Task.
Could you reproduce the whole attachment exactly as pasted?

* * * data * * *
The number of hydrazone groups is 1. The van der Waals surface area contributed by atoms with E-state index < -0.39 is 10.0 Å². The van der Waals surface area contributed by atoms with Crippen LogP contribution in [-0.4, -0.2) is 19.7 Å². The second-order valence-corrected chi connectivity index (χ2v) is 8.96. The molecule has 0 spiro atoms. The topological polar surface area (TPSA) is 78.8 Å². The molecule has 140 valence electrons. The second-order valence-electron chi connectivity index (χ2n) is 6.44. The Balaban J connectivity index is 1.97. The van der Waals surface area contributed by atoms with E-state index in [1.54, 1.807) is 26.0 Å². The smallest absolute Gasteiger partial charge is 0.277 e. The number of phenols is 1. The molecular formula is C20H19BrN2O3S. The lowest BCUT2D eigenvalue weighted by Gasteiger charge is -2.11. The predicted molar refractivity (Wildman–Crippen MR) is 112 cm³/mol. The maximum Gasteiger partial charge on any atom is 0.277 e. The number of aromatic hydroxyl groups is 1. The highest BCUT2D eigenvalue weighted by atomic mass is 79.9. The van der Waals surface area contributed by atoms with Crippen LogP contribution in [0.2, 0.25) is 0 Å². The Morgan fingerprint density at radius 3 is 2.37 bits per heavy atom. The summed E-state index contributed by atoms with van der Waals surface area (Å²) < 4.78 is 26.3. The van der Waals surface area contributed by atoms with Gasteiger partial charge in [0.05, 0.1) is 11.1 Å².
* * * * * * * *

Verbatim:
The number of hydrazone groups is 1. The van der Waals surface area contributed by atoms with E-state index < -0.39 is 10.0 Å². The van der Waals surface area contributed by atoms with Crippen LogP contribution in [-0.4, -0.2) is 19.7 Å². The second-order valence-corrected chi connectivity index (χ2v) is 8.96. The molecule has 0 spiro atoms. The topological polar surface area (TPSA) is 78.8 Å². The molecule has 140 valence electrons. The second-order valence-electron chi connectivity index (χ2n) is 6.44. The Balaban J connectivity index is 1.97. The van der Waals surface area contributed by atoms with E-state index in [1.54, 1.807) is 26.0 Å². The smallest absolute Gasteiger partial charge is 0.277 e. The number of phenols is 1. The molecular formula is C20H19BrN2O3S. The lowest BCUT2D eigenvalue weighted by Gasteiger charge is -2.11. The predicted molar refractivity (Wildman–Crippen MR) is 112 cm³/mol. The maximum Gasteiger partial charge on any atom is 0.277 e. The number of aromatic hydroxyl groups is 1. The highest BCUT2D eigenvalue weighted by atomic mass is 79.9. The van der Waals surface area contributed by atoms with Crippen LogP contribution in [0.2, 0.25) is 0 Å². The Morgan fingerprint density at radius 3 is 2.37 bits per heavy atom. The summed E-state index contributed by atoms with van der Waals surface area (Å²) < 4.78 is 26.3. The van der Waals surface area contributed by atoms with Gasteiger partial charge in [0.05, 0.1) is 11.1 Å².